Wednesday, July 16, 2008

Genealogically Weathering a Storm

Last night in a display of lightening fireworks, thunder, high winds, rain and hail, a big tree in my drive came tumbling down. Had I not moved my car a few minutes earlier, it would have been crushed. Buildings around town sustained damage and trees are uprooted and broken.

The local newspaper features a photograph of trees uprooted in the cemetery. I am sure Mom will be checking on that early this morning. Mom and I kept a constant phone chatter going last night to make sure we were okay. She reported her wicker furniture blew into the bushes, but everything else appeared to be okay.

At one point Mom said she was shutting her computer down. I was certain she would probably grab her external hard drive full of genealogy information and head to the closet. She reports that she didn't even grab a genealogy book and head to her favorite chair. Mom is slipping! In fact she cleaned up her kitchen, started the dishwasher and left her pan of left over enchiladas on the kitchen counter. That's total preoccupation with the storm.

Looking back at storms we had so frequently here in Nebraska, I don't remember Mom ever putting genealogy before her family. She grabbed us first to run to the basement or crawl space (yucky place to weather a storm). I am sure all the while her mind was on what would happen to all of her years of research, the documents and the photographs.

One of Mom's most vivid memories is about being in a flood in Greeley, Colorado. She was about four years old, but sill remembers the family possessions floating away. Those included trunks of old photographs, At the time she just knew they belonged to the family. As the flood water was going over her head, an older cousin handed her the end of a broom and told her to hang on while he pulled her toward him. The family photographs were gone, but Mom was saved.

Mom always says the lives of our ancestors are important, but the family today are more important. Given the choice, she'd always come to our rescue. That's why I love my genealogy Mom!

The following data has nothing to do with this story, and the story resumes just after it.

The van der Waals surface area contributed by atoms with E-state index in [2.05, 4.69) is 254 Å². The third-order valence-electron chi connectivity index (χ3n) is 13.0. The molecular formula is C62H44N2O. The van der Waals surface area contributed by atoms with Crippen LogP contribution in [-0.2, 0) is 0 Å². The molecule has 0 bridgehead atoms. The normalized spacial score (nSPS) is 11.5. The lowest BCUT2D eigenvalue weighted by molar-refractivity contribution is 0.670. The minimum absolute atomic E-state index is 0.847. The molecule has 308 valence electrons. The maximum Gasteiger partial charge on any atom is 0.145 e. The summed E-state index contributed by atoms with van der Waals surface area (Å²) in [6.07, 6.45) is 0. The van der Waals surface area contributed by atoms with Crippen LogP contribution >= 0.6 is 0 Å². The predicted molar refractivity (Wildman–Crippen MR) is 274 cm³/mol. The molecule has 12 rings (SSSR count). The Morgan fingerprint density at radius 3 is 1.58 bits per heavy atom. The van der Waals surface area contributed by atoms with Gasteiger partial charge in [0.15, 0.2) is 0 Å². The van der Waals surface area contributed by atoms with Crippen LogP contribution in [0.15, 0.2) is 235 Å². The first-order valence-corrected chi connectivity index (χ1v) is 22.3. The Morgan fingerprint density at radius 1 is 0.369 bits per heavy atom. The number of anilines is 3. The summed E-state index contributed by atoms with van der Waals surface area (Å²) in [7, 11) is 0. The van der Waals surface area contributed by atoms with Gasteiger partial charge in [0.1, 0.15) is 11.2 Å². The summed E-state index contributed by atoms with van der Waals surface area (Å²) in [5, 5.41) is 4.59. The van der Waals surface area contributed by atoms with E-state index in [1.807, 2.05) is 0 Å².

Tuesday, July 1, 2008

Genealogy Spare Time

What do genealogists do in their spare time? They still do genealogy! I know that because my Mom is a genealogist.

Whenever Mom had a spare moment she was doing or thinking genealogy. She was always at our softball games, baseball games and swimming lessons. She always had a book with her. That book was almost always something pertaining to genealogy. If there was a moment that she could read a few lines or a paragraph or even a page and chapter, she did it.

The books were always ready at a moment's notice for her to grab. Sometimes she would stash them in the car or in her purse. We never went to the doctor's office but what she had a genealogy book with her.

Mom says back in those days (1970s and 1980s) there were not as many genealogy magazines or periodicals. One that she subscribed to and looked forward to receiving was The Genealogical Helper. It's been around a long time...long before Mom got into genealogy. She always knew when it was due to arrive in the mail box and it had better arrive then or she was pacing the floor and ready to have words with the mail carrier.

When I was about fourteen years old we went to Hawaii for almost two weeks. I slept most of the way there. Mom read. The Genealogical Helper arrived (miraculously) the day before we left. By the time we landed in Honolulu, Mom had the entire magazine read. I can remember Dad saying, "Now what are you going to do?" Mom just grinned and I new she had plenty of reading material stashed in her luggage.

Those were the days when there were no restrictions on carry on luggage as far as weight and dimension. When we were at the airport to leave Honolulu, Mom and I had to take our carry on bags through inspection. They were looking for flowers and plants and fruit. They found books! I had my school books, which I did not want to take. Mom had her genealogy books. The inspector looked rather surprised and said normally people do not bring bags of books to Hawaii let alone return with them. He didn't find a single plant, flower or fruit...just books.

Mom read her genealogy books in the car while Dad drove. She said once she would get engrossed in what she was reading, Dad would start speeding. It was a thrill to him to speed and try to avoid getting caught. That usually didn't happen. Her reading would be interrupted by the sound of sirens and red lights flashing behind them.
Even though Mom does her own driving now, I know she carries plenty of genealogy books and magazines. There's always some time in the day that she calls her spare time to read.